"It is a good divine that follows his own instructions; I can easier teach twenty what were good to be done than to be one of the twenty to follow mine own teaching."
Portia, The Merchant of Venice, Act I, Scene II.

Tuesday, April 24, 2012

Happy Shakespeare's Birthday!

Happy Bard Day everyone!  I have responded to the call for a personal statement about what Shakespeare means to me....

To start with I inherited my love of Shakespeare from my parents. My mum, Prue, pulled a copy of As You Like It out of her dad's small bookcase when she was 11 or 12. She says that marvellous characters leapt out of the page at her and she was mesmerised. At her high school (Wellington East Girls' College) she was in the Classics stream which studied two Shakespeare plays every year, so by the time she left school (no 7th Form in those days) she had 9 plays under her belt and enjoyed every moment of them. She went on to become an English teacher and one of her proudest achievements was directing a full production of A Midsummer Night's Dream at Kerikeri High School.

My dad, Martin, was also hooked on Shakespeare. He did his Master of Arts thesis on Shakespeare's character additions - i.e. original characters Shakespeare added to his found plots. He had a prodigious memory and used to tell the story about how someone came over to him in the university common room one day and asked him to identify a quotation from one of the plays. He immediately gave the correct play, act, scene and character. His enquirer went back over to his companions and reported; money changed hands! Dad too went on to become an English teacher.

When I was born I was named after Jessica in The Merchant of Venice, with a nod to the Scottish family name of 'Jessie'.  I remember going to see dad as Baptista in The Taming of the Shrew done by the Hawera Repertory Society, and I remember mum and dad rehearsing students for the Sheilah Winn competition in the 70s in Hawera. Any Shakespeare production on TV or in a town near enough to travel to and great would be the excitement. Afterwards the production would be analyzed in the lounge over cups of tea, no aspect escaped discussion: the casting, the mise en scene, the costumes, the acting, the delivery of the text, etc, etc. Was the interpretation justified by the text? Bits we liked, bits we would have done differently: "I would have said/done it like this..."

My parents quoted Shakespeare in every day conversation so much that when I finally was old enough to begin reading the plays I kept recognizing family sayings.  My mother is given to muttering things like: "Marry, well bethought!" when someone has a good idea, or "A murrain on thee" when someone annoys her. My dad, who died quite young, over 30 years ago now, was quoting Hamlet on his deathbed!

My mum belonged to the Wellington Shakespeare Society for many years and was involved in judging their award at the Sheilah Winn National Festival a couple of times. The years she did this I went along too and sat through the whole weekend, which is just a delight - seeing hundreds of teenagers performing Shakespeare, loving it, having fun and thinking that it's cool!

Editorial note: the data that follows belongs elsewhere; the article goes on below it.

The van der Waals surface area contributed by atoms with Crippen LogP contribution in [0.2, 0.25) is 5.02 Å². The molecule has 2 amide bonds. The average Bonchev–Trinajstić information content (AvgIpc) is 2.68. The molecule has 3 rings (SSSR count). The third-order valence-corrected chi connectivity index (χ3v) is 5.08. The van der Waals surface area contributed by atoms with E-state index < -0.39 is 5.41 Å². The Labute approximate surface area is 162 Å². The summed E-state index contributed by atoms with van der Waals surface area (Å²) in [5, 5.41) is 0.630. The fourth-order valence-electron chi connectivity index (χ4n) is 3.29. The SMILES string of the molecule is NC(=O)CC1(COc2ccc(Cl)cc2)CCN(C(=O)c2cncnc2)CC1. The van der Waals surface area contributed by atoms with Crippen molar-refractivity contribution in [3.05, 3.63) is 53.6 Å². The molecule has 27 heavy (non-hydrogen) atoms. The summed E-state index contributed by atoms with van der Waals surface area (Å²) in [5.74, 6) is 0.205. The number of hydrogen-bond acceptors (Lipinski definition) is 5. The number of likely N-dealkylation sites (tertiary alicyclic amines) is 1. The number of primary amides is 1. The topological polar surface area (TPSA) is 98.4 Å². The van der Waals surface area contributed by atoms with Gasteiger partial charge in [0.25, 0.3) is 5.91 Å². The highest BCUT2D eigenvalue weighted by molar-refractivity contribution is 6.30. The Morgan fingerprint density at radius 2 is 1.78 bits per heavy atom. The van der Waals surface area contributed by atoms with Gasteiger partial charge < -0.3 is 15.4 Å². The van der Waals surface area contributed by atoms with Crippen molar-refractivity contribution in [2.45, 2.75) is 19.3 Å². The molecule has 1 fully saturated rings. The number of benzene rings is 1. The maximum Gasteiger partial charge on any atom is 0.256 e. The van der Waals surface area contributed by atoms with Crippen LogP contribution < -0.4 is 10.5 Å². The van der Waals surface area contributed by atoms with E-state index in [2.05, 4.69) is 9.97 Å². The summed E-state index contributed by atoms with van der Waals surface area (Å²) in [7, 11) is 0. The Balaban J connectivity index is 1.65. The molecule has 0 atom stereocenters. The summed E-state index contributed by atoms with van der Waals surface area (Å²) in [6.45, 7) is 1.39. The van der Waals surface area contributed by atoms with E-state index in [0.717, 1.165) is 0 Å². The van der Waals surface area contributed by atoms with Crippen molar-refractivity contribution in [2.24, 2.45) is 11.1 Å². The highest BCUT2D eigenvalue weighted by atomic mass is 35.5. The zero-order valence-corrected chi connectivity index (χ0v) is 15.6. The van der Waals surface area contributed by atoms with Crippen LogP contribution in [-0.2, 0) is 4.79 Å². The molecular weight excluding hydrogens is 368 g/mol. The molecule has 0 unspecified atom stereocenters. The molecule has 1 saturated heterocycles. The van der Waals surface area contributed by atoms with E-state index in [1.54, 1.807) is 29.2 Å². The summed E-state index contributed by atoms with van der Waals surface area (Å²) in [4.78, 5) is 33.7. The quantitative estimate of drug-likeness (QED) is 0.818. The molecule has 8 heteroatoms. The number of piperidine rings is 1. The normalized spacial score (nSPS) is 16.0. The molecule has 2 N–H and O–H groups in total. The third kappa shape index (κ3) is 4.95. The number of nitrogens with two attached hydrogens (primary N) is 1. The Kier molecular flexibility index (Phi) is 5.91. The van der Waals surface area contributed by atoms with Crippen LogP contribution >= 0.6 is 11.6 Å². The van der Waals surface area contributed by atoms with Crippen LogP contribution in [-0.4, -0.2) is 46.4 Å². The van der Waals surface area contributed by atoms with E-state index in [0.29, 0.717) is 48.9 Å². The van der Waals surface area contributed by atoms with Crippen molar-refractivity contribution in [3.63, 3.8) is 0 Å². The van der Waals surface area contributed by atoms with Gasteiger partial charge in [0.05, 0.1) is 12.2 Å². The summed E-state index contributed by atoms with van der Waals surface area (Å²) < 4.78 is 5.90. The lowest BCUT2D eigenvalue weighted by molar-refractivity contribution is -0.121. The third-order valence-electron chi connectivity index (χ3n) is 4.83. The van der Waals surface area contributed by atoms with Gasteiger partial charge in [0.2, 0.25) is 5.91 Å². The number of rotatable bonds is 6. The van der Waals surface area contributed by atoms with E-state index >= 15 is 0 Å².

All my siblings like Shakespeare too, but I guess I got the genetic double-whammy: after 40 years of doing other things I finally realized that I was fighting destiny and also became an English teacher. I get a special kick out of introducing my students to Shakespeare for the first time. I tell them that as far as I am concerned he is the greatest writer in the English language. His plays are still read and performed around the world every day, hundreds of years after his death.

He is a great writer because he understands people and can show their different motives and reactions. He is a fantastic poet and his language is intricate, clever, memorable, funny. His plays deal with issues and situations which are still fully relevant to human society today. He can wrench your heart or make you laugh. Above all, his plays are entertaining and thought-provoking.

As well as teaching the plays and sonnets in the classroom, I have been involved with preparing students for the SGCNZ University of Otago Sheilah Winn Festival of Shakespeare in Schools for some years now. I don't think I am the world's greatest director but I do my best. I love the plays and try to involve all the students that want to participate. I love seeing students who are tentative at the start grow in confidence and realize that Shakespeare can be a lot of fun.

One morning last term I met one of my Sheilah Winn cast in the staff carpark. She is a tiny year 7 student who spends her entire onstage time grinning (whether this is in character or not) because she is having so much fun. She called out, "When do we have Shakespeare, Miss?" When I replied that we were rehearsing at lunchtime that day, she cried, "Yay! I love Shakespeare!" in tones of rapture, and ran up and threw her arms around me in her enthusiasm!  It's moments like this that make all the effort that goes into a production worth going the extra mile.

Here are some of the Romeo and Juliet cast rehearsing during the school holidays last week. We are doing the prologue and first scene - the fight in the market place. The Regional Festival is coming up this Saturday 28 April so we are on the last lap.

Happy Birthday Shakespeare! - still alive and well and being performed in Otaki, New Zealand in 2012.

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